Objective: To describe the types of practice system tools that medical groups use for depression care, and to compare these with the tools used for care of other chronic conditions.
Study Design: Cross-sectional survey.
Methods: We surveyed the medical directors of 41 medical groups in Minnesota with sufficient numbers of patients with depression to be included in public reporting of performance measures for depression. The survey asked about the presence of practice systems used for depression and other chronic conditions.
Results: The response rate to the survey was 100%. Group sizes ranged from 7 to 2000 physicians and were evenly divided between metropolitan and nonmetropolitan areas. About 60% of the groups were multispecialty. Medical groups were most likely to have information support, decision support, and performance tools (such as a registry, flow sheets or check lists, written standards of care, reminder systems, and performance feedback to physicians) to support management of diabetes (ranging from 65% with a registry to 95% with written standards of care). In general, the fewest of these system tools were in place for management of depression (ranging from 12% with a registry to 58% with written standards of care). One exception was the use of patient self-assessment tools, which was most common for depression (51%).
Conclusions: Our findings suggest that a lack of practice system tools may be one element that is hampering improvement in depression care. Further study is needed to demonstrate that implementing and maintaining these changes will improve depression care in diverse medical practices.
(Am J Manag Care. 2007;13(part 1):305-311)Take-away Points
Depression care is a high priority for quality improvement, but no studies have examined whether practice tools and systems to support depression care are present in medical practices.
This study surveyed the medical directors of 41 medical groups in Minnesota regarding the types of practice tools that were used to support the care of diabetes, cardiovascular heart disease, depression, and asthma.
Compared with practice system tools for diabetes and cardiovascular heart disease, medical groups uncommonly use such tools for depression care (eg, patient registries, reminder systems, performance feedback to physicians, case managers, or self-management support).
Depression is a common, disabling, and costly condition that is often chronic or recurrent.1 It is also a condition with a large gap between evidence-based care and the actual care most patients with depression receive.2-5 For these reasons, depression has been identified by the Institute of Medicine as one of the priority areas for transforming healthcare quality.6 The central problem for this transformation appears to be how to implement evidence-based care processes in primary care settings that are usually overburdened and underresourced.
Many randomized controlled trials have shown that system changes improve the care of depressed patients in the primary care setting. These changes include initial assessment of depression diagnostic criteria and severity using standard instruments, tracking and monitoring treatment effectiveness, stepped care for treatment intensification as needed, and relapse prevention.7-15 Another key role in these trials is a care manager (ideally in the primary care setting) who provides patients with education, support, and care coordination, and facilitates psychiatric consultation and mental health therapy for patients who are not improving. Screening for case-finding could be added to the above list once the rest of the system is in place, as was recommended by the US Preventive Services Task Force (USPSTF).16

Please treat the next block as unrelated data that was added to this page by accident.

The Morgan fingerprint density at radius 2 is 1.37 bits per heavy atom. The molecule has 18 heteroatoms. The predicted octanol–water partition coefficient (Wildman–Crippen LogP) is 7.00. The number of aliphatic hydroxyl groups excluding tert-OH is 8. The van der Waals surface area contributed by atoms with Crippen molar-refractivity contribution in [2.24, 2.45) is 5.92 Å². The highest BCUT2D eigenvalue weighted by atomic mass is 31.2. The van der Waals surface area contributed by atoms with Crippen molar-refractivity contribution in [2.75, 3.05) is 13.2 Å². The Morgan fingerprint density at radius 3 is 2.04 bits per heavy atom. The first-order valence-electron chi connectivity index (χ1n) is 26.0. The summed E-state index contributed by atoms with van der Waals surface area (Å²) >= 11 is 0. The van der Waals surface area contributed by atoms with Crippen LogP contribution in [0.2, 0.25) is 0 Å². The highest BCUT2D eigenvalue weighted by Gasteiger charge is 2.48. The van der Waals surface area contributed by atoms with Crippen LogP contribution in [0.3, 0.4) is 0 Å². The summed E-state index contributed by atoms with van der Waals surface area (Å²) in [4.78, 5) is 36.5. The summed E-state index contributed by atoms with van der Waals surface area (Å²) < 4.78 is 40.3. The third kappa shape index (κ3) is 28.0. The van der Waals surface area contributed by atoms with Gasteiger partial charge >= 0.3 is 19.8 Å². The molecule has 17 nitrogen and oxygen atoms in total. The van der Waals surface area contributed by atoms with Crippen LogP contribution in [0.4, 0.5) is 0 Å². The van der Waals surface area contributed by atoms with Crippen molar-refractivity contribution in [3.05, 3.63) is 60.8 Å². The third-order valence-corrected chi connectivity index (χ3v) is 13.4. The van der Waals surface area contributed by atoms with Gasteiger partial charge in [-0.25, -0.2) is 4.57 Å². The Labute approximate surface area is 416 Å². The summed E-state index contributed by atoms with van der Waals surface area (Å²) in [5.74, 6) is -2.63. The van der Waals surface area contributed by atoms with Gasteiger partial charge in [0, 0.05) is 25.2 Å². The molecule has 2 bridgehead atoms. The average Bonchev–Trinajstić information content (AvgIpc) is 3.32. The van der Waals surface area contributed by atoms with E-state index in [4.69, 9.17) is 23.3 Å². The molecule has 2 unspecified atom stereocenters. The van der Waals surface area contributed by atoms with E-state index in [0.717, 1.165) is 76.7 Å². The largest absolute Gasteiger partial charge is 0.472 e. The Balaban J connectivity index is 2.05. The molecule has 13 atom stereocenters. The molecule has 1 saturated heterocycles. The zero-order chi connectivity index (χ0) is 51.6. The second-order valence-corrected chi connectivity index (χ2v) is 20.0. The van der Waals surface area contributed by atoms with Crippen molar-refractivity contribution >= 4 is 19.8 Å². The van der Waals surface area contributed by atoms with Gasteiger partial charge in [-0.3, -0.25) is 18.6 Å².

Compared with other chronic conditions such as diabetes and coronary artery disease, depression care is improving more slowly. Although the present Health Plan Employer Data and Information Set (HEDIS) benchmarks may not be ideal for measuring depression care, they provide a national standard for comparison. Mean HEDIS rates for medication adherence for 3 and 6 months and optimal practitioner contacts in 2005 (61%, 45%, and 21%) have changed little since 2001 (57%, 40%, and 20%, respectively) for patients with commercial insurance.17,18 Mean HEDIS rates for these measures are even lower and have improved less for Medicare and Medicaid patients. While the HEDIS measures for depression care show higher rates of 3- and 6-month medication adherence in Minnesota compared with the nation as a whole, the numbers are not showing improvement in Minnesota. For example, 6-month medication adherence in Minnesota (for all types of insurance) was 49% in 2002, 51% in 2003, and 49% in 2004.19
One reason for the lack of improvement for depression care could be that the types of office systems and practice tools that have been found important to support the care of other chronic conditions have not been adapted to the system and role changes needed for better depression care. Therefore, we studied that possibility through surveys of the medical directors of 41 medical groups in Minnesota. Because small medical groups often lack resources for developing and implementing systems like electronic medical records (EMRs), we were particularly interested in whether there was any relationship between medical group size and the presence of those systems.20